Sat10252014

News

Election flyer mimics newspaper coverage

Election flyer mimics newspaper coverage

A flyer is being distributed across Los Altos that looks like it is from the Los Altos Town Crier but was neither created nor distributed by the community’s weekly newspaper. The flyer, pictured at right, is being distributed by workers from Pyrami...

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Schools

LAHS Science and Technology Week features medical examiner

LAHS Science and Technology Week features medical examiner


Ellie Van Houtte/Town Crier
A Los Altos High School student learns how to use robotic surgical equipment at the school’s Science and Technology Week event last year. Students can also attend hands-on presentations at this year’s event, w...

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Community

Ahoy, matey: Pirate Manor ramps up Halloween display

Ahoy, matey: Pirate Manor ramps up Halloween display


Town Crier File Photo
Pirate Manor is once again scheduled to arrive in the front yard of Dane and Jill Glasgow’s home on Manor Way in Los Altos, just in time for Halloween.

Although not the Walking Dead, pirate skeletons have been brought to li...

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Sports

Lancers rule the pool against Spartans

Lancers rule the pool against Spartans


Ellie Van Houtte/Town Crier
St. Francis High’s Eric Reitmeir launches the ball over Mountain View High driver David Niehaus (2) and goalie Kenny Tang. The host Lancers won Friday’s non-league game 9-3.

There wasn’t a lot on the line Friday when ...

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Comment

Reeder, Fung for El Camino HCD: Editorial

The good news for the El Camino Healthcare District (formerly the El Camino Hospital District, for those still getting used to the new name) is that there is a contested election Nov. 4 for the district’s board of directors. Three candidates are runn...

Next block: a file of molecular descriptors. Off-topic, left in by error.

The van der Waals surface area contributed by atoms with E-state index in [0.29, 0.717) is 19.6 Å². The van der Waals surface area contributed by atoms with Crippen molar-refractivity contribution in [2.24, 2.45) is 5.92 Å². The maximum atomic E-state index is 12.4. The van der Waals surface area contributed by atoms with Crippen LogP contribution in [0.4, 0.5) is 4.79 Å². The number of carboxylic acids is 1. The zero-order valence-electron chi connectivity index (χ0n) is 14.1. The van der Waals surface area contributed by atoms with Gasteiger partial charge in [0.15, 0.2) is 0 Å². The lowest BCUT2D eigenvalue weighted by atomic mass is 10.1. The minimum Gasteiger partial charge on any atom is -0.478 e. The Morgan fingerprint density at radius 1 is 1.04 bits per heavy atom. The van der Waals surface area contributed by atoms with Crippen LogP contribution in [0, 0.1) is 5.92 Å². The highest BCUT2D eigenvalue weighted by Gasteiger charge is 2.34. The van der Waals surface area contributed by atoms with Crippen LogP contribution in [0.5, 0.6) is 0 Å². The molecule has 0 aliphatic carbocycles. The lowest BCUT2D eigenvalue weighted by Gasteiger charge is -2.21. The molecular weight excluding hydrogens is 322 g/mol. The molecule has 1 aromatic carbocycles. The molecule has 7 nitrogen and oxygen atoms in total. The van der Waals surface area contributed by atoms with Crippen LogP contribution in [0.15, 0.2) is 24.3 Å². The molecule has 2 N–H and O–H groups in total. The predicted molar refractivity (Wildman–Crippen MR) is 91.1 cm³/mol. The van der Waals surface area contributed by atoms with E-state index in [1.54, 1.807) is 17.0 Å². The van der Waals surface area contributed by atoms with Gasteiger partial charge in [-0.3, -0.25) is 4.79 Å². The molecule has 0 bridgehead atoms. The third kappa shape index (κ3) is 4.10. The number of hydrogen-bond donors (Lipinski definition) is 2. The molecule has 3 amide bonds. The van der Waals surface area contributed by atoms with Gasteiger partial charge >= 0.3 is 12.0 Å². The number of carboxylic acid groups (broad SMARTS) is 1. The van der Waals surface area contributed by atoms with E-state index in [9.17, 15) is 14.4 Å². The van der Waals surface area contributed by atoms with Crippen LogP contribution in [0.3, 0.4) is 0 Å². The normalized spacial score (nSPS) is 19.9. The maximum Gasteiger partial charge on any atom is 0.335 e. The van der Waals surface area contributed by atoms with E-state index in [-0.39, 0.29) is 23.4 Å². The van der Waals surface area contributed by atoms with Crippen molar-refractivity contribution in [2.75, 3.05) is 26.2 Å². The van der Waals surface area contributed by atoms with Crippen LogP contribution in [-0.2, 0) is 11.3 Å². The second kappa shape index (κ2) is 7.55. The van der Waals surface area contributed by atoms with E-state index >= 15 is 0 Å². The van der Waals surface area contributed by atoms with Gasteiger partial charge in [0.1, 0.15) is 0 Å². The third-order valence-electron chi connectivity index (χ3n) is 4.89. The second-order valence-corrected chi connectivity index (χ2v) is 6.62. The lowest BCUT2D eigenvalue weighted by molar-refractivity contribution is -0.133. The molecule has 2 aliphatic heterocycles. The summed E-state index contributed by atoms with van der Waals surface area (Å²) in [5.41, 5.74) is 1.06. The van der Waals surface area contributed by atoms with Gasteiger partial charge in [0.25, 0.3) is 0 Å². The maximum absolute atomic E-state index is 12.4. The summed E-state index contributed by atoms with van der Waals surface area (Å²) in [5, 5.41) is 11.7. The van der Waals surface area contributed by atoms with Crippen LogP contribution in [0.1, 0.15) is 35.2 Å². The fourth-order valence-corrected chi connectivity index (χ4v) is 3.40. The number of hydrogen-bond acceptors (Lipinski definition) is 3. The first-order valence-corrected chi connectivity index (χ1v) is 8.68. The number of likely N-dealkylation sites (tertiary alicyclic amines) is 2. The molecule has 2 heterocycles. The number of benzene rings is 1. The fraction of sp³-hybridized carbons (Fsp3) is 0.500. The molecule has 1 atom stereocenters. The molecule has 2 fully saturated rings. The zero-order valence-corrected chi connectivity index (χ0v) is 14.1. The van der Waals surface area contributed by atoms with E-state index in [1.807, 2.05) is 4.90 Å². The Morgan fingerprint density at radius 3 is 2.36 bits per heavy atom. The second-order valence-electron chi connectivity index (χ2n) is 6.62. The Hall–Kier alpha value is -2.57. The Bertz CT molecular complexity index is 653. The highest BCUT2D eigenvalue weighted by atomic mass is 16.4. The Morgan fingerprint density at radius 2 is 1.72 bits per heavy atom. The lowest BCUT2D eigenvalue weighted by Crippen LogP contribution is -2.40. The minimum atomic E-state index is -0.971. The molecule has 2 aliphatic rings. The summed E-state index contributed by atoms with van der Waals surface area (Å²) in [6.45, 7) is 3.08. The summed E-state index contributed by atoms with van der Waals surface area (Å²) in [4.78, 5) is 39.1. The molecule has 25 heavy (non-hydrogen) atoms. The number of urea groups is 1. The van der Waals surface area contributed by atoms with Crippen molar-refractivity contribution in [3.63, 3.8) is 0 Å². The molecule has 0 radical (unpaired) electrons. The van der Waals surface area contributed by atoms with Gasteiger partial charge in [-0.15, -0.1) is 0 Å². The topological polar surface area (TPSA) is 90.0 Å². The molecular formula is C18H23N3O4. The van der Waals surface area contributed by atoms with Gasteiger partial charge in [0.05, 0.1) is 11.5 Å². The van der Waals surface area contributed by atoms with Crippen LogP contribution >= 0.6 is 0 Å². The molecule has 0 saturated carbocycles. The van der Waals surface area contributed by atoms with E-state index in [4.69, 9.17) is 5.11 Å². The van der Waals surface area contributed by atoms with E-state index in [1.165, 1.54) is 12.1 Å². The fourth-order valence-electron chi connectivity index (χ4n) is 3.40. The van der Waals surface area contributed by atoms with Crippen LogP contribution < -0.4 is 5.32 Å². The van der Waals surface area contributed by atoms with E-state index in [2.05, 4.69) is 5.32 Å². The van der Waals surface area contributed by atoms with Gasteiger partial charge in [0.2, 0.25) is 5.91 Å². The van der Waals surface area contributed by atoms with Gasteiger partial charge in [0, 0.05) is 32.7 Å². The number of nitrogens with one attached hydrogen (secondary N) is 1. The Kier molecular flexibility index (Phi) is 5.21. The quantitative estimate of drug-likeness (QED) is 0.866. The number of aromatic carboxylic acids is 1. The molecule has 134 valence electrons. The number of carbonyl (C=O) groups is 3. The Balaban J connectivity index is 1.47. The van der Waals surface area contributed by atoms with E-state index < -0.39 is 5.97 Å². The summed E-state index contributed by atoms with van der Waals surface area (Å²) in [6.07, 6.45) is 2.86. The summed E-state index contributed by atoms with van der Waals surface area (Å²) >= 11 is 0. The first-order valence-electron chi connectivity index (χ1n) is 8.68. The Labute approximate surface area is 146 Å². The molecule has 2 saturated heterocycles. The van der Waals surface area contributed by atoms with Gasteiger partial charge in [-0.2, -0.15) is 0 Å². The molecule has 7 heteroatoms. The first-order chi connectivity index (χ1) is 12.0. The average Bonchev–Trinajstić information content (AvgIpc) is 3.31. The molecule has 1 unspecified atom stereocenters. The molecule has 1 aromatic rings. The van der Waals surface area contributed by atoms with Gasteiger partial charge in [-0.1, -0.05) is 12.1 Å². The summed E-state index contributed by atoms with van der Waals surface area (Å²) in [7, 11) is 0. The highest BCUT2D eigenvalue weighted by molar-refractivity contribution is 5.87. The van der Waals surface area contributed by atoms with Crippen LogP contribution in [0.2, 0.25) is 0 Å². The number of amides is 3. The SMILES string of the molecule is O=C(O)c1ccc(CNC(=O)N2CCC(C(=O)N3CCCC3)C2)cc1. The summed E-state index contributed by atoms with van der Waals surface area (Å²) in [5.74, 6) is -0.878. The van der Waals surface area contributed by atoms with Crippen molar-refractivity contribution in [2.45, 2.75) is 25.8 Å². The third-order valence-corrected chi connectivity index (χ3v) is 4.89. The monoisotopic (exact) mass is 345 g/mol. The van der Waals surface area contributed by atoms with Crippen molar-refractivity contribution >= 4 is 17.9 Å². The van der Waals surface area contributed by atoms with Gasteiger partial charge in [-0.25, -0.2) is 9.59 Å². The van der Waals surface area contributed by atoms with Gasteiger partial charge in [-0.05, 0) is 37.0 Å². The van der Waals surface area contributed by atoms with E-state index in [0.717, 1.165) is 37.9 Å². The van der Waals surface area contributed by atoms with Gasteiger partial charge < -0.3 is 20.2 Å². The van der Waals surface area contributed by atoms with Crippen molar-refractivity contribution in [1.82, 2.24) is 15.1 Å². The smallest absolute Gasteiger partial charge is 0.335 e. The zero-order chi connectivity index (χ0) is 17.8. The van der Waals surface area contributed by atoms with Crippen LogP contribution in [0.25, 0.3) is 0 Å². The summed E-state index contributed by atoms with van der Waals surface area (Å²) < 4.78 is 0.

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Special Sections

Plant-based diet offers benefits

Plant-based diet offers benefits


Photo by Ramya Krishna
Los Altos resident Nandini Krishna prepares a meat-free dish According to author Caldwell B. Esselstyn Jr., M.D., a plant-based diet can help prevent cancer.

Shirley Okita of Los Altos has found that adhering to a mostly plant...

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Business

New shop offers haute couture for girls

New shop offers haute couture for girls


Ellie Van Houtte/Town Crier
The Girls @ Los Altos at 239 State St. offers clothing lines such as Nellystella as well as toys and other items for girls.

Cecilia Chen opened The Girls @ Los Altos as a tribute to the party dress. Whether it’s for...

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Books

Helping kids catch a few Zs: Local dental hygienist pens meditative bedtime book

Helping kids catch a few Zs: Local dental hygienist pens meditative bedtime book